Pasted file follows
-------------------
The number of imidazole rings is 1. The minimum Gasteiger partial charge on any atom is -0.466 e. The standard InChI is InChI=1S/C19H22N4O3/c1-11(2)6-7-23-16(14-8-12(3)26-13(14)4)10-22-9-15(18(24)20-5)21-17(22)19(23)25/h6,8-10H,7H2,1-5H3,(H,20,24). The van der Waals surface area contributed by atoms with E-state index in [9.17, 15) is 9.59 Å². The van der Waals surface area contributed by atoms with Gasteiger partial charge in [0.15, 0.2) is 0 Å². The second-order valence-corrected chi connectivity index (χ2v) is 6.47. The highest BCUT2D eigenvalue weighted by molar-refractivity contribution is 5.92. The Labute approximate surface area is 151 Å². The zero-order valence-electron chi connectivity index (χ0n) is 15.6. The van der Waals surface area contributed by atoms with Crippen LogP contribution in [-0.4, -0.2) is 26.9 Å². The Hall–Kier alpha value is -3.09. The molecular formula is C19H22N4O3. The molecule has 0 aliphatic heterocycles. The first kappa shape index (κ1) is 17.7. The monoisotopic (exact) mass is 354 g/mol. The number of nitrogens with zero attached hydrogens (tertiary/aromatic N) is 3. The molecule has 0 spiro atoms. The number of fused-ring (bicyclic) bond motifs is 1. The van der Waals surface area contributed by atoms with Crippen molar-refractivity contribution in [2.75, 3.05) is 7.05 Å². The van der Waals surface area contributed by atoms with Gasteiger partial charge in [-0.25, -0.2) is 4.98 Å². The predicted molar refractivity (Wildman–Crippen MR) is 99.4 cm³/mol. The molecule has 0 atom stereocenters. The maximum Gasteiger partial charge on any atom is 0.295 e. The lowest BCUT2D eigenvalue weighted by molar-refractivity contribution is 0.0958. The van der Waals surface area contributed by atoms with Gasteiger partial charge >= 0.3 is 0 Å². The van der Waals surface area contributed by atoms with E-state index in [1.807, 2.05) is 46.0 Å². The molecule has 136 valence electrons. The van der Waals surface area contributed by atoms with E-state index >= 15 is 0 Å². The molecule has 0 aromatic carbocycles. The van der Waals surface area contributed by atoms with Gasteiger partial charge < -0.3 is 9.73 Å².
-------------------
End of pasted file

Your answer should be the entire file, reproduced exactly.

The number of imidazole rings is 1. The minimum Gasteiger partial charge on any atom is -0.466 e. The standard InChI is InChI=1S/C19H22N4O3/c1-11(2)6-7-23-16(14-8-12(3)26-13(14)4)10-22-9-15(18(24)20-5)21-17(22)19(23)25/h6,8-10H,7H2,1-5H3,(H,20,24). The van der Waals surface area contributed by atoms with E-state index in [9.17, 15) is 9.59 Å². The van der Waals surface area contributed by atoms with Gasteiger partial charge in [0.15, 0.2) is 0 Å². The second-order valence-corrected chi connectivity index (χ2v) is 6.47. The highest BCUT2D eigenvalue weighted by molar-refractivity contribution is 5.92. The Labute approximate surface area is 151 Å². The zero-order valence-electron chi connectivity index (χ0n) is 15.6. The van der Waals surface area contributed by atoms with Crippen LogP contribution in [-0.4, -0.2) is 26.9 Å². The Hall–Kier alpha value is -3.09. The molecular formula is C19H22N4O3. The molecule has 0 aliphatic heterocycles. The first kappa shape index (κ1) is 17.7. The monoisotopic (exact) mass is 354 g/mol. The number of nitrogens with zero attached hydrogens (tertiary/aromatic N) is 3. The molecule has 0 spiro atoms. The number of fused-ring (bicyclic) bond motifs is 1. The van der Waals surface area contributed by atoms with Crippen molar-refractivity contribution in [2.75, 3.05) is 7.05 Å². The van der Waals surface area contributed by atoms with Gasteiger partial charge in [-0.25, -0.2) is 4.98 Å². The predicted molar refractivity (Wildman–Crippen MR) is 99.4 cm³/mol. The molecule has 0 atom stereocenters. The maximum Gasteiger partial charge on any atom is 0.295 e. The lowest BCUT2D eigenvalue weighted by molar-refractivity contribution is 0.0958. The van der Waals surface area contributed by atoms with Gasteiger partial charge >= 0.3 is 0 Å². The van der Waals surface area contributed by atoms with E-state index in [1.807, 2.05) is 46.0 Å². The molecule has 136 valence electrons. The van der Waals surface area contributed by atoms with E-state index >= 15 is 0 Å². The molecule has 0 aromatic carbocycles. The van der Waals surface area contributed by atoms with Gasteiger partial charge < -0.3 is 9.73 Å².